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Today started off with those same high winds we've had every day. Chairs and tables blew over and I had to nail my hat to my head as I took my walk around the camp.

Since kayaking is still not an option, us not wanting to be blown into the Atlantic Ocean, we took a ride to the nearby Barrier Island Center. There we proceeded to stay two steps ahead of a bunch of 3rd graders as we looked at the exhibits of local flora and fauna. There were a few nice fish tanks with odd fish swimming around. Listened to the sounds of various fish and animals via headphones and watched a video of a Green turtle laying her eggs in her nest. The gift shop had a pin with the Centers' name on it; only my 4th pin of this trip!

By then, it had started to rain, so we left the Centers' nature walk for another day. It's been showering off and on since lunchtime. Brave, intrepid Ken is out metal detecting in it; yesterday, he found me an nice little gold ring with 4 little zircons and a heart-shaped light blue stone in the center. (I get all the rings that fit).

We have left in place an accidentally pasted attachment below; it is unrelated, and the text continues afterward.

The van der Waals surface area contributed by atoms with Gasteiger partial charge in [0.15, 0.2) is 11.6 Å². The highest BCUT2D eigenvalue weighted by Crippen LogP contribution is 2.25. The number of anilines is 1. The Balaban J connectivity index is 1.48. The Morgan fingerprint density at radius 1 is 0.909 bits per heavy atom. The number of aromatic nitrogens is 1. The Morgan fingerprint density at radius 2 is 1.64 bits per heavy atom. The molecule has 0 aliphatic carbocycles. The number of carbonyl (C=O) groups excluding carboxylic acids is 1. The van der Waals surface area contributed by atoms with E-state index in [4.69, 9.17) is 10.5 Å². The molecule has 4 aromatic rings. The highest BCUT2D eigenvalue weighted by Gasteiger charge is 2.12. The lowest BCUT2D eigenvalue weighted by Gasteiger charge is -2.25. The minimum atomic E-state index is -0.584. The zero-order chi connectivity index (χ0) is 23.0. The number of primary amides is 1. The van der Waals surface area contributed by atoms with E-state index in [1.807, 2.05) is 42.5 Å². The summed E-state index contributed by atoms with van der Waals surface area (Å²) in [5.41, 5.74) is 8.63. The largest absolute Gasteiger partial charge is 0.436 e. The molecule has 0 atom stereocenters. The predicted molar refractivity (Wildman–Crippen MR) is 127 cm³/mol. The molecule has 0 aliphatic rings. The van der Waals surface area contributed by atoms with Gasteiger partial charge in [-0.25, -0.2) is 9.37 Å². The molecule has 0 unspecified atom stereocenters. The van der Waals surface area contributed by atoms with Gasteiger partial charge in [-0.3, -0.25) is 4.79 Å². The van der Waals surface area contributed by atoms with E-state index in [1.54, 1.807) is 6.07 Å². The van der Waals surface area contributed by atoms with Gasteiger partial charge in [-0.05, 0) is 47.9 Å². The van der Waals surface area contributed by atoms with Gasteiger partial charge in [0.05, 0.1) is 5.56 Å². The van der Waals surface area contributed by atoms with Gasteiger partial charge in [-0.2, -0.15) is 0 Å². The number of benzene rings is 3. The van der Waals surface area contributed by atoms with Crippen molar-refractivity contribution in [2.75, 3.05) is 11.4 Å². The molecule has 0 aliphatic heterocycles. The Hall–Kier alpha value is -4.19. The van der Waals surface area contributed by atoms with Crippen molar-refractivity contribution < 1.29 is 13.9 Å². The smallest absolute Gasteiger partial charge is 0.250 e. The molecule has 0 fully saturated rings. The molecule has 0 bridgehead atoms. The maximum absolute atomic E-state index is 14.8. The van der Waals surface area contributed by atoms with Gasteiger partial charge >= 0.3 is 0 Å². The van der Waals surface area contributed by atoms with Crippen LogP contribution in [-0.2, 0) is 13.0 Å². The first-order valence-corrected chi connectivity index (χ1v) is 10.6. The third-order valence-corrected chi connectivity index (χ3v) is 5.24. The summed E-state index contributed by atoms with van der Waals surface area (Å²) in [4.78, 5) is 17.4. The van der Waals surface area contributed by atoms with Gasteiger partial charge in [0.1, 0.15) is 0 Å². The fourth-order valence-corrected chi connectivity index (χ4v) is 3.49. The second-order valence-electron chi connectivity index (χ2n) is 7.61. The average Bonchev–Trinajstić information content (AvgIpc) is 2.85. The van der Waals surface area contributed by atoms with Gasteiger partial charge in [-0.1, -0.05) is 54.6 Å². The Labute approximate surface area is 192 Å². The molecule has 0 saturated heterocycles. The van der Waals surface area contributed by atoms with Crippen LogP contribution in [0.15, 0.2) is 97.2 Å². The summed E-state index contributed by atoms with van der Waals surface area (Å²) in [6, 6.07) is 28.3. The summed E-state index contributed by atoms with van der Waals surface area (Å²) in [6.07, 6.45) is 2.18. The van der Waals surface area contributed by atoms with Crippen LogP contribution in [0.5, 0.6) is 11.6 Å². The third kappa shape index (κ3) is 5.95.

Later this afternoon we are meeting Ken's brother and sister-in-law in a restaurant across the river. Yum!

Since it's been really windy and cool, I'm getting a lot of reading done. Plus, we get CBS on the t.v. here, an almost unheard of occurance. Therefore, I can watch the two shows I usually have to download on my laptop.

Here's some of the birds and flowers that are here.......
An immature White Ibis; a first year bird

2 Mockingbirds involved in their mating dance.
A White Ibis in back of our unit
Bunches of them roam all over the camp
A plain old  Sea Gull sitting on a lamp post. There are a lot of them here; we're so near the water
I love the way the Wood Storks sit on their knees; and look at those pink feet!
A breeding Brown Pelican; these will come on land, the White ones never do.
The Blanket Flower, also called Indian Blanket, I believe
Seeds of the Palm tree
These are seed pods of something that resembles an acacia or a locust tree, with some of the large seeds still inside. The leaves in the pic don't belong to the seed pods. I can't remember their name; as you see, they are extremely thorny.
The Firecracker Flower
A Strangler Fig growing on what is left of a Palm tree.These SFs float their seed onto the crown of a tree and then grow downwards, thickening and strangling the host tree as they grow.

Well, it's still raining so I guess I'll make a cup of coffee and go back to my book, a pretty good one called "61 Hours" by Lee  Child. I mean to look up his website and see if he's one half of the Douglas Preston/Lincoln Child duo whos' books I love. More tomorrow. Hasta Luego.


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